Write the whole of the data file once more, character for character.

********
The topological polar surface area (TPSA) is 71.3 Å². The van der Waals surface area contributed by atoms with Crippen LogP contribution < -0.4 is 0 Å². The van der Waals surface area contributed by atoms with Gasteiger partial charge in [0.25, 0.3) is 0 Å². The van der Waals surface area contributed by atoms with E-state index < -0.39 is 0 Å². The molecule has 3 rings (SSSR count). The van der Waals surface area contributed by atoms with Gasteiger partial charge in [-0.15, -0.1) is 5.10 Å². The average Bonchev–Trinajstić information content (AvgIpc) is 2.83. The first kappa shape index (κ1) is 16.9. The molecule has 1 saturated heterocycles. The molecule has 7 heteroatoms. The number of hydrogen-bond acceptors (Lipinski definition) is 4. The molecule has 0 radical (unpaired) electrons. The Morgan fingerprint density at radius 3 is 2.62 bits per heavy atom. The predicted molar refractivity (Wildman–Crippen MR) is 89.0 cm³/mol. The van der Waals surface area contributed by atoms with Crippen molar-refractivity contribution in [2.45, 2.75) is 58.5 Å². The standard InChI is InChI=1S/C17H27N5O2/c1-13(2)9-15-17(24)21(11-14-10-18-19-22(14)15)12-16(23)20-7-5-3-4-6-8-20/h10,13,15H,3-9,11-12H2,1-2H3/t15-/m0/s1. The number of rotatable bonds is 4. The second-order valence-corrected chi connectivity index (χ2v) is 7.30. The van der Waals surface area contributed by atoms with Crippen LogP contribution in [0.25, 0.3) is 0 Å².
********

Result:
The topological polar surface area (TPSA) is 71.3 Å². The van der Waals surface area contributed by atoms with Crippen LogP contribution < -0.4 is 0 Å². The van der Waals surface area contributed by atoms with Gasteiger partial charge in [0.25, 0.3) is 0 Å². The van der Waals surface area contributed by atoms with E-state index < -0.39 is 0 Å². The molecule has 3 rings (SSSR count). The van der Waals surface area contributed by atoms with Gasteiger partial charge in [-0.15, -0.1) is 5.10 Å². The average Bonchev–Trinajstić information content (AvgIpc) is 2.83. The first kappa shape index (κ1) is 16.9. The molecule has 1 saturated heterocycles. The molecule has 7 heteroatoms. The number of hydrogen-bond acceptors (Lipinski definition) is 4. The molecule has 0 radical (unpaired) electrons. The Morgan fingerprint density at radius 3 is 2.62 bits per heavy atom. The predicted molar refractivity (Wildman–Crippen MR) is 89.0 cm³/mol. The van der Waals surface area contributed by atoms with Crippen molar-refractivity contribution in [2.45, 2.75) is 58.5 Å². The standard InChI is InChI=1S/C17H27N5O2/c1-13(2)9-15-17(24)21(11-14-10-18-19-22(14)15)12-16(23)20-7-5-3-4-6-8-20/h10,13,15H,3-9,11-12H2,1-2H3/t15-/m0/s1. The number of rotatable bonds is 4. The second-order valence-corrected chi connectivity index (χ2v) is 7.30. The van der Waals surface area contributed by atoms with Crippen LogP contribution in [0.25, 0.3) is 0 Å².